“I’m more of a photography fan than a photographer,” said Juan Fuentes with a laugh. “I don’t really consider myself a professional photographer, it’s more like documenting my life or my surroundings.”
Fuentes was born in Mexico but is a son of Denver’s Northside Curator of @olddenver Instagram account and documentary film about the historical and yet disappearing cultural landscapes of the city. Through his two photographic work and others about the curating #olddenver Hashtag, Fuentes creates a digital archive of the Denver communities he grew up in. Through his documentation, he wants to promote spaces that he believes will be forgotten in the current narrative of the city.
For Fuentes, it was natural for him to capture the authentic soul of Denver. “I’ve always loved taking pictures and shooting around on my phone all the time.” He explained this about tacos and horchata on the cornerstone of the Sante Fe Arts District El Taco De MexicoFuentes was joined by other Denver documentary filmmakers and artists such as Armando Geneyro and Angelica Jimenez.
It was only a year and a half ago that Fuentes took his recordings seriously and began working with a professional camera. Inspired by street photography and the burgeoning Denver scene, as well as the journalistic aspect of the genre, Fuentes decided that through photos he could tell the stories of the marginalized communities he grew up with and surrounded himself with. “I can not write. II think it’s easier to create a story for myself with a picture, ”he said.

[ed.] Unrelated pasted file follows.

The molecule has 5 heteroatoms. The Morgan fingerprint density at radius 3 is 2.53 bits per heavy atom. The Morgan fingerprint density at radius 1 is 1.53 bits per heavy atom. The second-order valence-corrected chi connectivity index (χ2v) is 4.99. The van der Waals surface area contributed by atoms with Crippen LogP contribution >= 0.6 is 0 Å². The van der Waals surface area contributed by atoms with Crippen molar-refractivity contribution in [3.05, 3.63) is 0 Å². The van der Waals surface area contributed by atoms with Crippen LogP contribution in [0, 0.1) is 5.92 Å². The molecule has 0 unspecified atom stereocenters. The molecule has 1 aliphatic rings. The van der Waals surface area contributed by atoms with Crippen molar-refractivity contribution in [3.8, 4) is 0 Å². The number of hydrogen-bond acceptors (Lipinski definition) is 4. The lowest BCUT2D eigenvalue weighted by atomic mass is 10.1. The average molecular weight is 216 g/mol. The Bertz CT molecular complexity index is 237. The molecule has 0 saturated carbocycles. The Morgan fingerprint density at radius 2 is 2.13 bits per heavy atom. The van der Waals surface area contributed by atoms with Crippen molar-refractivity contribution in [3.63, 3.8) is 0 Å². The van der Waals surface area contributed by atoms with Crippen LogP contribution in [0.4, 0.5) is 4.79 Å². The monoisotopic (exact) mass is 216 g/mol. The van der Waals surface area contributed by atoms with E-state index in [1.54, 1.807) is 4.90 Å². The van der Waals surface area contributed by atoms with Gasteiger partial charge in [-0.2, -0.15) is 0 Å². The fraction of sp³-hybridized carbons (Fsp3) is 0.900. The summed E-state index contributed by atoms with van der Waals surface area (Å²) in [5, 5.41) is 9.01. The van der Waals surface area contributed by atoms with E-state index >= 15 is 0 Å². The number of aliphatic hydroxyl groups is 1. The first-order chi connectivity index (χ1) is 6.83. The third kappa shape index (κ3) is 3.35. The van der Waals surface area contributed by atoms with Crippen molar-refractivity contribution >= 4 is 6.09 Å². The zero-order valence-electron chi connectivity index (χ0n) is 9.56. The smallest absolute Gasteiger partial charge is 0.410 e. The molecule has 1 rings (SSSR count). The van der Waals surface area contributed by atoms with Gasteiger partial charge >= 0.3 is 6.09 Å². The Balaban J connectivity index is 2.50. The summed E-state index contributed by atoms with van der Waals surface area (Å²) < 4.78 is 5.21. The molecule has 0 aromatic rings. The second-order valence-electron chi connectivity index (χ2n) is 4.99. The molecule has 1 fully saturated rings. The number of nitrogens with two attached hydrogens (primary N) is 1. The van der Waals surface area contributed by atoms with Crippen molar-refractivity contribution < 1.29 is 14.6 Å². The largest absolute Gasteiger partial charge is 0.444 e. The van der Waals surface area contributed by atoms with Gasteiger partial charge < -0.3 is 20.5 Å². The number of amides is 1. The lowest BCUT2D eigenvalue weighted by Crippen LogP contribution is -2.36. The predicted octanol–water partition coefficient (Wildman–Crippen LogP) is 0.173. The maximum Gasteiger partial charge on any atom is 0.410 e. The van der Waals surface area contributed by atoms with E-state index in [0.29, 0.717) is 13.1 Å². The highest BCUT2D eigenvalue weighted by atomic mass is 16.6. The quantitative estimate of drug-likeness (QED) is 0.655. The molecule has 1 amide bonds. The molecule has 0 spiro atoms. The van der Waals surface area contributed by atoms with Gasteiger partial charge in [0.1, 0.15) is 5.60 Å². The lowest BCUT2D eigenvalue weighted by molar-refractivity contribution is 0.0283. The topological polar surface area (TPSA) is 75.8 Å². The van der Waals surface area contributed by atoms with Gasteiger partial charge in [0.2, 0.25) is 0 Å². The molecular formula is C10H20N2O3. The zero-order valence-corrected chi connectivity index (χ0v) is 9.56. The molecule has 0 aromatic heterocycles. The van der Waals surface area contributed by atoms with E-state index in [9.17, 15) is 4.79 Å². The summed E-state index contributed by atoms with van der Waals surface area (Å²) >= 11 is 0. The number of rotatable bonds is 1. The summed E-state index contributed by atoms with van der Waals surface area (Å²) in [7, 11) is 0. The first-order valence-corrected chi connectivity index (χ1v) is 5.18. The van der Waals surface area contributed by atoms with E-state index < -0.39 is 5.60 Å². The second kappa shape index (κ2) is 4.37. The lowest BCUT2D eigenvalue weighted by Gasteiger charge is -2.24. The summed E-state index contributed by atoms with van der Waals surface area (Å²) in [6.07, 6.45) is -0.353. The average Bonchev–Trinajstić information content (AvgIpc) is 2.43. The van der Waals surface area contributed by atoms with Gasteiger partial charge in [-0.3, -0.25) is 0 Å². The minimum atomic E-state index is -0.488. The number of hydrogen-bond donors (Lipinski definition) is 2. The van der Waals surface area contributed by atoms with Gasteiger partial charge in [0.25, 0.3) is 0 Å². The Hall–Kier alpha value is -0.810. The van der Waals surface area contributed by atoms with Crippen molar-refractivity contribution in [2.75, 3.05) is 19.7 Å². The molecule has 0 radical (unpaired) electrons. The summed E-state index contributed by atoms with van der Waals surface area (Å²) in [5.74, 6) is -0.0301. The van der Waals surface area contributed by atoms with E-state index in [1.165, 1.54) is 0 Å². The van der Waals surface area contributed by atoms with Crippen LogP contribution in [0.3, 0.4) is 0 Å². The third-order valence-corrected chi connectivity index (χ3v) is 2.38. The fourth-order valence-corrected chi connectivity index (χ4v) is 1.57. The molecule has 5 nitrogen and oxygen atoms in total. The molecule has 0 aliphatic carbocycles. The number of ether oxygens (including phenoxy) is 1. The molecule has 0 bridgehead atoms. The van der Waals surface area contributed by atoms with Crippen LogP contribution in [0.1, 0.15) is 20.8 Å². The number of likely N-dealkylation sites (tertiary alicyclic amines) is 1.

At the end of 2017, Fuentes opened the Instagram account @olddenver to further expand the online presence of the authentic Denver. He states that he was originally inspired by that Theyshootn Photography community, the idea of Geneyro. After seeing the effects of images and stories from different angles brought about by the Theyshootn platformFuentes tried to take it to a hyperlocal level by documenting the Denver community and creating a spot of notoriety for the narrow circle of artists and documentary filmmakers in the city.
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While @olddenver’s Instagram account and hashtag document “old Denver,” it doesn’t necessarily mean he totally disapproves of the new aspects of the city. “It’s more about embracing the culture I grew up with – embracing our roots,” he said. “It doesn’t necessarily complain about the ‘new’ Denver.”
This is in some ways a response to the constant flow of new transplants into Denver and the way the city is being marketed to those considering moving to Denver – or already on the way. Fuentes’ personal work and @olddenver are dedicated to accurately portraying the human element of the city. For many of the new transplants to the city, Fuentes sees a lack of connection with Denver’s long-standing historic communities as people move into the city and then into their own bladderss.